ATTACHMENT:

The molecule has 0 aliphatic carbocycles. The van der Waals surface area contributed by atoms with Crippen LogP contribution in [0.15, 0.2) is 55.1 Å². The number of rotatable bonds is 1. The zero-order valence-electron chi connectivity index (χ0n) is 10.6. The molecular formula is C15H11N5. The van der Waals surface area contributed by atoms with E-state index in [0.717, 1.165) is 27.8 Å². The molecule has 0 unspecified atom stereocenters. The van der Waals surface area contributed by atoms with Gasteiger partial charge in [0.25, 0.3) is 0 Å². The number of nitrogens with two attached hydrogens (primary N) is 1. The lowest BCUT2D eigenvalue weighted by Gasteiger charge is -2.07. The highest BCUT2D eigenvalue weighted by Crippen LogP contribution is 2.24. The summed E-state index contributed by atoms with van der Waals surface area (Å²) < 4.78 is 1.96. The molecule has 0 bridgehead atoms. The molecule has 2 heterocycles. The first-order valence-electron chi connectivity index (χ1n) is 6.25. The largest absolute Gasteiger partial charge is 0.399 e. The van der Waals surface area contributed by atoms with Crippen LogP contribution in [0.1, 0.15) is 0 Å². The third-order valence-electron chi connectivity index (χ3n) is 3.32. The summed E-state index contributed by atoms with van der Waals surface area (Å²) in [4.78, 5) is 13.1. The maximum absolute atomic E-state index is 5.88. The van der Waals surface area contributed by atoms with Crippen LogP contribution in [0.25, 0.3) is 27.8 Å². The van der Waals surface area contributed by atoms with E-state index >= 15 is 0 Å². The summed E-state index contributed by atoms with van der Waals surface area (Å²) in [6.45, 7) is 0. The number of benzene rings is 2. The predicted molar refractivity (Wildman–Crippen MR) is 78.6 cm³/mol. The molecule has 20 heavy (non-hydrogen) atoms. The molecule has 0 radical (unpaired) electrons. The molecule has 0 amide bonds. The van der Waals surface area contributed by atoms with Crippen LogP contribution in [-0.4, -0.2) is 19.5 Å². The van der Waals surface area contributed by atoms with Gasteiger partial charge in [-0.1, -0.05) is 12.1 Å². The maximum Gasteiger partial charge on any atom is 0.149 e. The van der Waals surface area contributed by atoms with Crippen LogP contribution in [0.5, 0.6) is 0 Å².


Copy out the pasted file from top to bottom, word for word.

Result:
The molecule has 0 aliphatic carbocycles. The van der Waals surface area contributed by atoms with Crippen LogP contribution in [0.15, 0.2) is 55.1 Å². The number of rotatable bonds is 1. The zero-order valence-electron chi connectivity index (χ0n) is 10.6. The molecular formula is C15H11N5. The van der Waals surface area contributed by atoms with E-state index in [0.717, 1.165) is 27.8 Å². The molecule has 0 unspecified atom stereocenters. The van der Waals surface area contributed by atoms with Gasteiger partial charge in [0.25, 0.3) is 0 Å². The number of nitrogens with two attached hydrogens (primary N) is 1. The lowest BCUT2D eigenvalue weighted by Gasteiger charge is -2.07. The highest BCUT2D eigenvalue weighted by Crippen LogP contribution is 2.24. The summed E-state index contributed by atoms with van der Waals surface area (Å²) < 4.78 is 1.96. The molecule has 0 bridgehead atoms. The molecule has 2 heterocycles. The first-order valence-electron chi connectivity index (χ1n) is 6.25. The largest absolute Gasteiger partial charge is 0.399 e. The van der Waals surface area contributed by atoms with Crippen LogP contribution in [0.1, 0.15) is 0 Å². The third-order valence-electron chi connectivity index (χ3n) is 3.32. The summed E-state index contributed by atoms with van der Waals surface area (Å²) in [4.78, 5) is 13.1. The maximum absolute atomic E-state index is 5.88. The van der Waals surface area contributed by atoms with Crippen LogP contribution in [0.25, 0.3) is 27.8 Å². The van der Waals surface area contributed by atoms with E-state index >= 15 is 0 Å². The summed E-state index contributed by atoms with van der Waals surface area (Å²) in [6.45, 7) is 0. The number of benzene rings is 2. The predicted molar refractivity (Wildman–Crippen MR) is 78.6 cm³/mol. The molecule has 20 heavy (non-hydrogen) atoms. The molecule has 0 radical (unpaired) electrons. The molecule has 0 amide bonds. The van der Waals surface area contributed by atoms with Crippen LogP contribution in [-0.4, -0.2) is 19.5 Å². The van der Waals surface area contributed by atoms with Gasteiger partial charge in [-0.1, -0.05) is 12.1 Å². The maximum Gasteiger partial charge on any atom is 0.149 e. The van der Waals surface area contributed by atoms with Crippen LogP contribution in [0.5, 0.6) is 0 Å².